You advise that while serving as a Town Council member, you introduced a friend to a developer who had a business proposition for investment in a franchise corporation. The developer agreed to invest his money in order to establish a retail store; however, he also had a six (6) month option to ask for the return of his money with interest. Because you were assured that the investment was a "great opportunity," you agreed to cosign the note to the developer/investor and to mortgage your real property as security for the note. The note was made payable to the developer personally and signed by you, your wife, and your friend on February 15, 1990.
You advise that you cosigned the note and signed the mortgage in order to help a friend. You write that he had promised that if this venture was successful, you would be offered an interest in another franchise corporation different from the one that the developer was investing in. You advise, however, that the developer exercised his option in July 1990 and that your friend failed to make payment on the note. You advise that, as a result, in January 1991 you lost your property to the developer, to whom you had to convey the property in consideration of his assignment of the note obligation to you.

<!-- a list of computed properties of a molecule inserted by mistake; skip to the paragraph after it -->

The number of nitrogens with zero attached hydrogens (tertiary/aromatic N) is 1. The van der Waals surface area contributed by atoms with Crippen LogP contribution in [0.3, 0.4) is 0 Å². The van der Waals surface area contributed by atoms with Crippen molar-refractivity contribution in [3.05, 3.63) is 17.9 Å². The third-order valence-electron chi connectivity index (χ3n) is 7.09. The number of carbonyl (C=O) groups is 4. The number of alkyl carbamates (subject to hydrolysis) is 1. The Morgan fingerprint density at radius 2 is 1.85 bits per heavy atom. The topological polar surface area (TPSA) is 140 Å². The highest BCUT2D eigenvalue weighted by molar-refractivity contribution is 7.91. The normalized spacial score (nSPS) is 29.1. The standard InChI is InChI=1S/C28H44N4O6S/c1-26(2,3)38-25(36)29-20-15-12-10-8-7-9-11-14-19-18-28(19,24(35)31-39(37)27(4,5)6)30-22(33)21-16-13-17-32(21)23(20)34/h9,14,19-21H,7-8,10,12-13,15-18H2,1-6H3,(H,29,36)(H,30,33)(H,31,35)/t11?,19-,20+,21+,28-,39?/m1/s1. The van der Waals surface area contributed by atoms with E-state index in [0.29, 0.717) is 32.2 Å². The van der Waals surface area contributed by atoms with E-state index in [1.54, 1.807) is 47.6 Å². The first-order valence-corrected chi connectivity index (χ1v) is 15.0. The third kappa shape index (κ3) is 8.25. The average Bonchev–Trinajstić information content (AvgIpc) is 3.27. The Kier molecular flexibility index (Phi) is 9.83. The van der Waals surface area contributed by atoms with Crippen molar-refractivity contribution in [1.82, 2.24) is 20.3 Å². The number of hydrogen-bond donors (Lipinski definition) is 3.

Further, you advise that the developer's corporation has been before the Town Council approximately five (5) times within the last three (3) years. Neither he nor his corporation has entered into any contracts with the Town. You also advise that the developer's corporation usually appears before the Council through its attorney. The first appearance was to obtain a permit to remove fill dirt. Another was to seek a variance for an increase in density on the same piece of property. Finally, his corporation appeared on February 21, 1990, seeking three (3) variances which included lowering the density, making a larger lot size, and modifying the side set back. The three variances passed on votes of 5-0, 5-0, and 4-1, respectively. Although the property had no connection to you personally or to the business venture for which you cosigned the note, you are concerned about whether a voting conflict existed with respect to the variances and whether you should have abstained from voting.
The Code of Ethics for Public Officers and Employees provides in relevant part: